Horseradish comes from Eastern Europe and Western Asia. Nowadays it is cultivated all over the world. It was known even by ancient Egyptians. In the past it was mainly used for the medical purposes, especially in the folk medicine.
A typical medieval bandage contained mildewed bread mixed with spider web spread on a horseradish leaf - it had germicidal, antiseptic and fungicidal properties. In spite of appearances that sort of bandage worked as a natural antibiotic and fumigated the wound. Only some time later its flavour was appreciated.
Horseradish was always hallowed before Easter breakfast - it was supposed to protect a man from digestive problems during Easter feasts. Horseradish contains a lot of mineral components such as: phosphorus, sulphur, potassium, calcium, magnesium, iron, sodium and vitamins C, B, E and provitamine A. Horseradish roots and fresh leaves are used for medical purposes.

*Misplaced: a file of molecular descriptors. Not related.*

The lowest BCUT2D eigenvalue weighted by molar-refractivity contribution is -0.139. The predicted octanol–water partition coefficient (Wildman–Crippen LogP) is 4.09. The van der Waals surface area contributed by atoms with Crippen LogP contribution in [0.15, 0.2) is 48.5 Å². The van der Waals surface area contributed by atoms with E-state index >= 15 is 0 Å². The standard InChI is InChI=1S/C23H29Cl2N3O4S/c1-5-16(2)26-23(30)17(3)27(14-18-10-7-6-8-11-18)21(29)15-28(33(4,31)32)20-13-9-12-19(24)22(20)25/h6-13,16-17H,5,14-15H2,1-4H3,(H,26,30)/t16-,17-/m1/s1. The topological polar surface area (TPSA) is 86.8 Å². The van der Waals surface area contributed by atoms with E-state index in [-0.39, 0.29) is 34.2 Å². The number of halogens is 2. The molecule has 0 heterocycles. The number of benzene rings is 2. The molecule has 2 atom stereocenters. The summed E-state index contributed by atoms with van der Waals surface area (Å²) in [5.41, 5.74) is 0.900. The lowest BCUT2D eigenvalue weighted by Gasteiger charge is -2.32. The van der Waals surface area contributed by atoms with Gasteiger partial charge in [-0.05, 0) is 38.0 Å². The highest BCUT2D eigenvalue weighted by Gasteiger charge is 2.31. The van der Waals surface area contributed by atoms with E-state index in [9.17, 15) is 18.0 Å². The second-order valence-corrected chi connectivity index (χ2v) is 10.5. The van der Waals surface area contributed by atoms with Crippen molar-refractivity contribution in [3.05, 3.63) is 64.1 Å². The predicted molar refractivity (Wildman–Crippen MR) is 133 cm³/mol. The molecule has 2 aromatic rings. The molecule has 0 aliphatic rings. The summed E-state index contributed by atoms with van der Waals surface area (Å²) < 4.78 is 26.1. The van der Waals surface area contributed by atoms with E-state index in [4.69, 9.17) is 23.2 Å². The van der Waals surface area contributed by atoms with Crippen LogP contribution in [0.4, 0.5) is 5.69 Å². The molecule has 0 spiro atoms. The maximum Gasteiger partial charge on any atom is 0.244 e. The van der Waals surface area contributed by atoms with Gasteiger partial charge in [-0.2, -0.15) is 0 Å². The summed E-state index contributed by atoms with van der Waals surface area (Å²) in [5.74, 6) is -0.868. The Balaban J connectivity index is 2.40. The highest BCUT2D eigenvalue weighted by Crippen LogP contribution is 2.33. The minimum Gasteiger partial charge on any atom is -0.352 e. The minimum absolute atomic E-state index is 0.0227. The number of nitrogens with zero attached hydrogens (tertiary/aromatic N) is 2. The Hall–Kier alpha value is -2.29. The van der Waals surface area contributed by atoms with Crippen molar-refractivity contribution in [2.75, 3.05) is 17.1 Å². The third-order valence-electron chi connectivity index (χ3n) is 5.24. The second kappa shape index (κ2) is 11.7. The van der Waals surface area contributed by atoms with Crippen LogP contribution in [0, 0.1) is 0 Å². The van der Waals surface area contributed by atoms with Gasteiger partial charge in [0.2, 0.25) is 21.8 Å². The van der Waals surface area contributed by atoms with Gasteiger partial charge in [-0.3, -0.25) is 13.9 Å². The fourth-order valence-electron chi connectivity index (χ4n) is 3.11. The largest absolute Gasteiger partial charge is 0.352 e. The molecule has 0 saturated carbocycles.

Interestingly enough, scientists claim it prevents spring weariness. That's why we shouldn't be surprised by the abundance of it on Easter tables.
Horseradish reveals fungicidal, antiseptic and a bit of diuretic properties. It stimulates the secretion of digestive juices and is recommended for people suffering from nephrolithiasis, typical indigestion, and achlorhydria. Externally it can be used as a compress relieving rheumatic pains, neuralgia or myalgia. Like other hot spices, horseradish is also said to be an aphrodisiac. Its consumption helps recuperate fast.
Hot horseradish? This time in a company of green pepper
that strengthens steak’s flavour.